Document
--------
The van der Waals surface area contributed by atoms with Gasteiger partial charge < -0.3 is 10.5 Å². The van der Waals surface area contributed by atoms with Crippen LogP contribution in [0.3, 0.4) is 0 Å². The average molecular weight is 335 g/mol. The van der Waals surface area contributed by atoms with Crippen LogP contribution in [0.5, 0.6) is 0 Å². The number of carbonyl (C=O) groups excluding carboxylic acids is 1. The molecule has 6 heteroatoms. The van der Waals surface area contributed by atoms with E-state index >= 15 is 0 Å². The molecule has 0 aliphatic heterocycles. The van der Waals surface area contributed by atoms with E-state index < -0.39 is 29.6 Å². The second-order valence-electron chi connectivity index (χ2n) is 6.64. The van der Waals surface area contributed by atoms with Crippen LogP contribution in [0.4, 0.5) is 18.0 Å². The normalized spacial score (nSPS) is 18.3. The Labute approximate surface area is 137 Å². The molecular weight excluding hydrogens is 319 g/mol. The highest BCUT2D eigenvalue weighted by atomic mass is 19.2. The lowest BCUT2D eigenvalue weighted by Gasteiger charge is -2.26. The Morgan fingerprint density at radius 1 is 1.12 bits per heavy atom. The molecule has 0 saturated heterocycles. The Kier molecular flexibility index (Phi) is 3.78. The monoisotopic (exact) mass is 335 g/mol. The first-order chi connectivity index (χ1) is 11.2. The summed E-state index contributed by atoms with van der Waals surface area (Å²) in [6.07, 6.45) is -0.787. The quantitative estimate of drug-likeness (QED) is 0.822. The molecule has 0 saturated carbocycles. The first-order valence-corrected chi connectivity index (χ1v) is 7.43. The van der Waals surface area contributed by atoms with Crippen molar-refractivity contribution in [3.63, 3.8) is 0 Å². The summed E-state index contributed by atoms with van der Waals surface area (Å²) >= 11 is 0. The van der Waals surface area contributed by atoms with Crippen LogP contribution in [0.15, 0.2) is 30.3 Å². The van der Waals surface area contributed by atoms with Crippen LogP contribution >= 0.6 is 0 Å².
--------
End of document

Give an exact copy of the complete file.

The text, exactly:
The van der Waals surface area contributed by atoms with Gasteiger partial charge < -0.3 is 10.5 Å². The van der Waals surface area contributed by atoms with Crippen LogP contribution in [0.3, 0.4) is 0 Å². The average molecular weight is 335 g/mol. The van der Waals surface area contributed by atoms with Crippen LogP contribution in [0.5, 0.6) is 0 Å². The number of carbonyl (C=O) groups excluding carboxylic acids is 1. The molecule has 6 heteroatoms. The van der Waals surface area contributed by atoms with E-state index >= 15 is 0 Å². The molecule has 0 aliphatic heterocycles. The van der Waals surface area contributed by atoms with E-state index < -0.39 is 29.6 Å². The second-order valence-electron chi connectivity index (χ2n) is 6.64. The van der Waals surface area contributed by atoms with Crippen LogP contribution in [0.4, 0.5) is 18.0 Å². The normalized spacial score (nSPS) is 18.3. The Labute approximate surface area is 137 Å². The molecular weight excluding hydrogens is 319 g/mol. The highest BCUT2D eigenvalue weighted by atomic mass is 19.2. The lowest BCUT2D eigenvalue weighted by Gasteiger charge is -2.26. The Morgan fingerprint density at radius 1 is 1.12 bits per heavy atom. The molecule has 0 saturated heterocycles. The Kier molecular flexibility index (Phi) is 3.78. The monoisotopic (exact) mass is 335 g/mol. The first-order chi connectivity index (χ1) is 11.2. The summed E-state index contributed by atoms with van der Waals surface area (Å²) in [6.07, 6.45) is -0.787. The quantitative estimate of drug-likeness (QED) is 0.822. The molecule has 0 saturated carbocycles. The first-order valence-corrected chi connectivity index (χ1v) is 7.43. The van der Waals surface area contributed by atoms with Crippen molar-refractivity contribution in [3.63, 3.8) is 0 Å². The summed E-state index contributed by atoms with van der Waals surface area (Å²) >= 11 is 0. The van der Waals surface area contributed by atoms with Crippen LogP contribution in [0.15, 0.2) is 30.3 Å². The van der Waals surface area contributed by atoms with Crippen LogP contribution >= 0.6 is 0 Å².